Essential Fatty Acids
Essential Fatty Acids form a group of nutrients which, until recently, have been largely overlooked and undervalued. As scientists’ knowledge grows, the impact essential fatty acids (EFAs) have on health, their inclusion in a healthy diet routine grows. EFAs cannot be synthesized in the body...
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Essential Fatty Acids form a group of nutrients which, until recently, have been largely overlooked and undervalued. As scientists’ knowledge grows, the impact essential fatty acids (EFAs) have on health, their inclusion in a healthy diet routine grows. EFAs cannot be synthesized in the body and so must be obtained from the diet.
Essential Fatty Acids are comprised of two groups: Omega 3 and Omega 6. (Omega 9 fatty acids can be synthesized by the body and so are not considered “essential.”) The primary Omega 3 fatty acid is alpha linolenic acid and the primary omega 6 fatty acid is linoleic acid. Both are available from plant sources and omega 3 is also available from animal sources, primarily oily fish. The body is able to produce DHA (docosahexaenoic acid) and EPA (eicosapentaenoic acid) from alpha linolenic acid as well as obtain it directly from animal food sources. Linoleic acid (omega 6) is converted to GLA (gamma linoleic acid). These long-chain polyunsaturated acids play an increasingly vital role in good health.
EFAs support the cardiovascular, reproductive, immune and nervous systems and are needed to manufacture and repair cell membranes. One of the primary functions of EFAs is the production of prostaglandins. These elements help regulate a number of body functions including heart rate, blood pressure, blood clotting, regulating inflammation and encouraging the body to fight infection.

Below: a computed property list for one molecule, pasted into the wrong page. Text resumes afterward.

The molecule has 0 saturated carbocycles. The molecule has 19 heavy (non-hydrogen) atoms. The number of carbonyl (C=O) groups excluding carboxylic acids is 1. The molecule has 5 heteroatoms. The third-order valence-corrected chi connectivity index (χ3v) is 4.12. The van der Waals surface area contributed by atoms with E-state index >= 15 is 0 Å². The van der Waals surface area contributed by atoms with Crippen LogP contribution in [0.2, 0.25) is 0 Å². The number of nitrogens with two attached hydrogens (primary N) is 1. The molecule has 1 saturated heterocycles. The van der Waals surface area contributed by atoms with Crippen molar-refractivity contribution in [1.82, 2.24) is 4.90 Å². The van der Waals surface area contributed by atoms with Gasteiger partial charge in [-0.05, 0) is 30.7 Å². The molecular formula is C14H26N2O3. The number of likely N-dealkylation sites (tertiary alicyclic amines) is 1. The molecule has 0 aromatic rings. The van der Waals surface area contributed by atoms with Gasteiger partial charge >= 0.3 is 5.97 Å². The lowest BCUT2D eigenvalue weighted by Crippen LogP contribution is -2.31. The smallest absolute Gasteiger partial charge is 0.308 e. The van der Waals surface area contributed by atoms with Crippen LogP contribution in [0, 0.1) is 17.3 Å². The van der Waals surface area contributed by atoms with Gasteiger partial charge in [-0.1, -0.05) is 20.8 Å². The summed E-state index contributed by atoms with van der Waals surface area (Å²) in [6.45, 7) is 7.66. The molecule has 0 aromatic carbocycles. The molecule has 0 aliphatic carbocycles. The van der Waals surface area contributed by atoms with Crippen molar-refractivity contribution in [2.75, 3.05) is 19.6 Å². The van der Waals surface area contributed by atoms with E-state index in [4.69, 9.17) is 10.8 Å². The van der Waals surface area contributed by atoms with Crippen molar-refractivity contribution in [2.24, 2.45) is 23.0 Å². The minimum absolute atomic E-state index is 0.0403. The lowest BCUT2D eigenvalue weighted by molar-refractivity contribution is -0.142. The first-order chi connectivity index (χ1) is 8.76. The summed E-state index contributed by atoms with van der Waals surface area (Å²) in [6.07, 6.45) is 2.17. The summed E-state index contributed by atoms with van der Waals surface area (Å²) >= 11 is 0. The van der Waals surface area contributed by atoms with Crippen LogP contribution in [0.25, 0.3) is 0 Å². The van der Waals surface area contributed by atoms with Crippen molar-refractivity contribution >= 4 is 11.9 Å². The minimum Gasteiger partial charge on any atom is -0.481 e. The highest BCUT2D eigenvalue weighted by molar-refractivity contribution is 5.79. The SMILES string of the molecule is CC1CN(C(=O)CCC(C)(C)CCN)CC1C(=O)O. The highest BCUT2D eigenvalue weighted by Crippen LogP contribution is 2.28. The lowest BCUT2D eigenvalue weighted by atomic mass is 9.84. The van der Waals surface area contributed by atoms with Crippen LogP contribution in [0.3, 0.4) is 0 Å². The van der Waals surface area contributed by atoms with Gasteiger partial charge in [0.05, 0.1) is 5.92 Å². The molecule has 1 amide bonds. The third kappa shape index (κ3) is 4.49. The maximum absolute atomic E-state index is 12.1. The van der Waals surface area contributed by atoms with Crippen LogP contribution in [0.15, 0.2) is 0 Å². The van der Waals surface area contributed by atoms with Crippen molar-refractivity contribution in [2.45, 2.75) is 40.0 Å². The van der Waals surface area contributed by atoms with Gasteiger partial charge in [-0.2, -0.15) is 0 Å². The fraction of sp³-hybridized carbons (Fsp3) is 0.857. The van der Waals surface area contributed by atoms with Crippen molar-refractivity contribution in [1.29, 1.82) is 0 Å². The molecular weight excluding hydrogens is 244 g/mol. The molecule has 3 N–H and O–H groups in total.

Omega 3 deficiency is common. Doctors recommend a ratio of Omega 3 to Omega 6 in the range of 1:1 to 1:4 but due to lower fish consumption and higher fat intake, the ratio in Americans is as high as 1:40! EFA deficiency and imbalance in the ratio can lead to a number of health problems including heart attack, insulin resistance, asthma, stroke, obesity, diabetes, ADHD, and Alzheimer’s disease.
Research indicates increasing omega 3 and omega 6 essential fatty acids in proper ratios may result in a number of benefits. Improved EPA and DHA intake were related to decreases in cardiovascular diseases. Omega 3 has been so effective that it is now recommended by the American Heart Association. EPA and DHA has also helped decrease tender joints in those suffering with rheumatoid arthritis and may benefit those suffering with diabetes mellitus. Preliminary data suggests Omega 3 essential fatty acids may benefit individuals with depression, bipolar disorder or schizophrenia although more research is needed. GLA has shown positive benefits for women experiencing symptoms of PMS or menopause.
Essential fatty acids are available in several forms. Oily fish are a prime source. Herring, tuna, salmon and cod provide high amounts. Fish are also often processed into over the counter supplements. Cod liver oil is a popular liquid supplement but be certain it is processed to remove harmful elements. Plant sources of EFAs include flax seed oil, borage seed oil, evening primrose oil, and black currant oil.
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